My Dog Won’t Leave My Other Dog Alone


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We’ve never had this experience with bringing a new dog home. Every so often, my dog won’t leave my other dog alone. I’m talking about jumping on my other dog’s back, sliding off, jumping back on, and chasing her to do it again and again. If you’re saying: “My dog won’t leave my other dog alone.” you are NOT alone.

My Dog Will NOT Leave My Other Dog Alone

I understand my dog won’t leave my other dog alone because she’s a puppy and wants to play. She just doesn’t understand that my other dogs don’t exactly want to play that way.

Now, my other dogs are like why in the world did you bring this “thing” home to annoy us.

If you’re in the same situation, this is how I’m dealing with the situation.

Why My Dog Jumped on My Other Dogs’ Back

I really thought it was strange that Snowy jumped on my other dogs’ back, so I did some research on it. According to DogDiscoveries, dogs jump on their mom’s head and lick her mouth to let her know they are hungry.

As most dogs wean, they stop doing this, but for Snowy? Not so. She apparently felt like this behavior was forever.

my dog wont leave my other dog alone

Early puppy behavior isn’t the only reason you dog won’t leave your other dog alone. Other reasons may include:

  • Aggression – If your dog is exhibiting aggressive behavior towards the other dog, it could indicate that they are feeling insecure or threatened.
  • Bored – Inadequate exercise or stimulation may cause your dog to act out in order to seek attention.
  • Affection – Some dogs have a strong affinity for other dogs and may not be able to resist the urge to be close to them all the time.

What to Do when Your Dog Won’t Leave Your Other Dogs Alone

When I met Snowy for the first time, I saw her do the same to her siblings. Where she learned it from is unknown since her siblings weren’t joining in the “fun”.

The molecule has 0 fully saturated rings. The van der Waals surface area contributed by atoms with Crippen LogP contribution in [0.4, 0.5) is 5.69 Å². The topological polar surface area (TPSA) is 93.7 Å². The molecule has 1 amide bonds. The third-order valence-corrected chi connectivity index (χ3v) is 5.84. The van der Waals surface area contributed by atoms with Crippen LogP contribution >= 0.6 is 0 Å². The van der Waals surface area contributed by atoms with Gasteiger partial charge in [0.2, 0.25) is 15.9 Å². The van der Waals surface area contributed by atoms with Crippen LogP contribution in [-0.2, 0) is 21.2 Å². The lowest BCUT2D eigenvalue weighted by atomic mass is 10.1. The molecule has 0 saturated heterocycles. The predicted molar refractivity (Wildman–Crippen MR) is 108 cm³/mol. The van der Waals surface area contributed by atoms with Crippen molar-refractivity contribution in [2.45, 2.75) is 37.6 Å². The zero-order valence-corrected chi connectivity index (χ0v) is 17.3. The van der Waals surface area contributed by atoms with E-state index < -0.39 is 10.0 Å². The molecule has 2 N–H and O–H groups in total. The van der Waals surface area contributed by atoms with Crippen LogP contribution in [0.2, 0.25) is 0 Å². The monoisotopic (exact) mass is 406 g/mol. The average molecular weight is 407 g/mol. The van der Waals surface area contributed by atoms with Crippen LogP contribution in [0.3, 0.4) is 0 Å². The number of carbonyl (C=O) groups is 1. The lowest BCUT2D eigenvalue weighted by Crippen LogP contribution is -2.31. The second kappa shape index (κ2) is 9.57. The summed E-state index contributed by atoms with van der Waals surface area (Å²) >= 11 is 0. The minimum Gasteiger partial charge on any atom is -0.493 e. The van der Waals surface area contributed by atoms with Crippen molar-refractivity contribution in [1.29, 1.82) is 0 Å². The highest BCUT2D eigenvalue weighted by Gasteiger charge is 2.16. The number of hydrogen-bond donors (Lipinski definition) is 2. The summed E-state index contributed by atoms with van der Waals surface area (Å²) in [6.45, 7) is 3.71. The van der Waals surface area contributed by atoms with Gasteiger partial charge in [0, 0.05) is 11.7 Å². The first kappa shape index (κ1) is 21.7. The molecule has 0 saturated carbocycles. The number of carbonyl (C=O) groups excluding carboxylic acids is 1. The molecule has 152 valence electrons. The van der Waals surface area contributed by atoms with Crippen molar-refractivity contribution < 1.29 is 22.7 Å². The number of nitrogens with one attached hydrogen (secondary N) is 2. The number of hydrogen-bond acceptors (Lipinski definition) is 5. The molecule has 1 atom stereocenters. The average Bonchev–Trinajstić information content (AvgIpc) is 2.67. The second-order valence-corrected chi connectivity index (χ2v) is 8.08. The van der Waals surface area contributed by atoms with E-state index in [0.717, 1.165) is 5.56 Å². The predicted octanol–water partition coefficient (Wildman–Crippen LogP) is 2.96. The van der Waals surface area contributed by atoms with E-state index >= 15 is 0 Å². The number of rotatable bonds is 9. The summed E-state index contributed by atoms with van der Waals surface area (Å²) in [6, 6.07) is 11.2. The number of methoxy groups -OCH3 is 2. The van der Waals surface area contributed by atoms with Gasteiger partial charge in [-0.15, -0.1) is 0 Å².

The only thing I could think of to keep her from pestering my other dogs was to teach her that it was not okay to jump on her new friends’ backs.


The first thing I did was keep an eye on Snowy and whenever I saw that she was about to take a run for a jolly jump on our Yorkie Paris, I would say in a stern voice – “NO”.

Usually, when I say it, she looks back at me and then proceeds to do it anyway. I figured it takes time to learn what “NO” really means.

Physically Separating Pestering Dog

The next step I took was to physically separate Snowy from Paris (Paris was the smallest one out of the bunch so it was easy to jump on her). Whenever I saw Snowy jumping on Paris as she desperately tried to get away, I would go up and pick Snowy up so she couldn’t do it anymore.

Let me tell you – she wasn’t happy about it, but Paris was very happy.

Remove Pestered Dog

To show that Paris was not available to be jumped on, I would sometimes remove her from the situation instead of jumping bean Snowy. This also showed Snowy that she wasn’t getting love if she was the one jumping.

Tired Out the Poking Dog

Snowy was simply playing even though no other dog wanted to play. Whenever I saw that she wouldn’t leave my other dogs alone, I would take her outside for a good run around the backyard. By the time, she came back inside, she was no longer interested in leaping through the air to land on Paris’ back.

Consistency Is Everything

I didn’t do the above one time. I did them over and over again. I did whatever I felt like doing at the time. Over time, the signals were clear. Leave my other dogs alone Snowy!

Due to all of my experience with dogs, I knew what I could try to make it stop. Luckily, it worked for me. If it doens’t work for you, feel free to leave a comment below and I will try to help.

How Long It Takes to Stop Your Dog from Bothering Your Other Dog

Snowy no longer pesters Paris. It took about 4-6 weeks before it stopped, but learned it was inappropriate to jump on her friends’ backs. Now, I no longer have the problem of “my dog won’t leave my other dog alone.”

Overview of My Dog Won’t Leave My Other Dog Alone

There are a variety of factors that may be causing your dog to constantly bother another dog, such as aggression, restlessness, over-attachment, or anxiety. Nevertheless, implementing a combination of physical activity, behavioral training, socialization, and a well-balanced diet can help you effectively tackle this problem.



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